TWA v. Flight AttendantsAnnotate this Case
489 U.S. 426 (1989)
U.S. Supreme Court
TWA v. Flight Attendants, 489 U.S. 426 (1989)
Trans World Airlines, Inc. v. Independent
Federation of Flight Attendants
Argued November 7, 1988
Decided February 28, 1989
489 U.S. 426
Although petitioner airline (TWA) and respondent flight attendants' union (IFFA) pursued all the required dispute resolution mechanisms of the Railway Labor Act (RLA), their negotiations over a new collective bargaining agreement were unsuccessful. The parties bargained over wages and working conditions, but not over the existing agreement's seniority system, which ensured that the most senior qualified attendant who bid on a vacant job assignment, flight schedule, or base of operation (domicile) would obtain it, and would be least affected by periodic furloughs. During the IFFA's subsequent strike, TWA continued operations by hiring permanent replacements for strikers, by continuing to employ attendants who chose not to strike, and by rehiring strikers who abandoned the strike, and filled strike-created vacancies by application of the existing seniority bidding system to all working attendants. After the strike ended, and pursuant to its preannounced policy, TWA refused to displace permanent replacements or junior nonstriking attendants ("crossover" employees) with senior full-term strikers, many of whom were therefore left without an opportunity to return to work. Although a post-strike arbitral agreement guaranteed that all reinstated full-term strikers would be returned to work as vacancies arose and with precisely the seniority they would have had if no strike had occurred, the IFFA filed the instant action contending that, even assuming the strike was economic, the full-term strikers were entitled to displace the newly hired replacements and the less senior crossover attendants either under the terms of the prestrike collective bargaining agreement or under the RLA itself. The District Court denied relief for the most part, but the Court of Appeals, relying on its reading of the pre-strike agreement and on judicial interpretation of the National Labor Relations Act (NLRA), reversed the lower court's ruling that the more senior full-term strikers could not displace junior crossovers.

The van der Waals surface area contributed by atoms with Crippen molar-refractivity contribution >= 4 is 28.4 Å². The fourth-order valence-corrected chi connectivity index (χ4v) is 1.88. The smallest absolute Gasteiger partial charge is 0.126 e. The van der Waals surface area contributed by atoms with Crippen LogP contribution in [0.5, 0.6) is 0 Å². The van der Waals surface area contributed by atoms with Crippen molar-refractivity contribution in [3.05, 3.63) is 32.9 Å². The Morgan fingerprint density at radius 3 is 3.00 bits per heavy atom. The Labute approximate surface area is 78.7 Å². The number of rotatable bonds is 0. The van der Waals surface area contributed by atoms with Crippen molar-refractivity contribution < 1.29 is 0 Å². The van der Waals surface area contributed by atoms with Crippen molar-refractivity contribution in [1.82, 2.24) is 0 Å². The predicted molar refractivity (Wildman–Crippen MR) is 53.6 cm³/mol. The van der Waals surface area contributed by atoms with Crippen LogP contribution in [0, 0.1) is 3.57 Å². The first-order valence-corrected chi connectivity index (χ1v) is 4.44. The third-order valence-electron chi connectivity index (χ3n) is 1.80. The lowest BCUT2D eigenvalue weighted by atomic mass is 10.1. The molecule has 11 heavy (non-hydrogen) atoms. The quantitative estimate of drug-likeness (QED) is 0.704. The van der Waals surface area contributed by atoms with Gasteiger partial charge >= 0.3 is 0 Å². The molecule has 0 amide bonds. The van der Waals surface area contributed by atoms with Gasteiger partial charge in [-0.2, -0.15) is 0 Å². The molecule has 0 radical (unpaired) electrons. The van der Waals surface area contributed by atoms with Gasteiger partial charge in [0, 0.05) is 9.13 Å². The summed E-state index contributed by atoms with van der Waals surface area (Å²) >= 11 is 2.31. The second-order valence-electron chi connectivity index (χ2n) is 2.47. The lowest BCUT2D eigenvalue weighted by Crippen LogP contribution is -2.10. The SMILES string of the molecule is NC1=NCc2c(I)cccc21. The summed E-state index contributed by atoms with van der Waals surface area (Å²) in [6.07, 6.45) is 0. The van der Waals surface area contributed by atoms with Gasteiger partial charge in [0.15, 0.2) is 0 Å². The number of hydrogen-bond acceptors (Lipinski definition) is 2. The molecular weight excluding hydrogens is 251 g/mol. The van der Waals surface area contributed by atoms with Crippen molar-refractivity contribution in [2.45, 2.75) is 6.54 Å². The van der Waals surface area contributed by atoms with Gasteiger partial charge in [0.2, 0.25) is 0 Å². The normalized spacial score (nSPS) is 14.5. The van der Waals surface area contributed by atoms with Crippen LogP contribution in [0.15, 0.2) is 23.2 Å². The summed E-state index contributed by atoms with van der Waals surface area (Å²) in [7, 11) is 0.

Held: An employer is not required by the RLA to lay off junior crossover employees in order to reinstate more senior full-term strikers at the conclusion of a strike. Pp. 489 U. S. 432-443.
(a) Nothing in the federal common labor law developed under the NLRA, which may provide guiding precedent in RLA cases, indicates that TWA's crossover policy is unlawful. In fact, under NLRB v.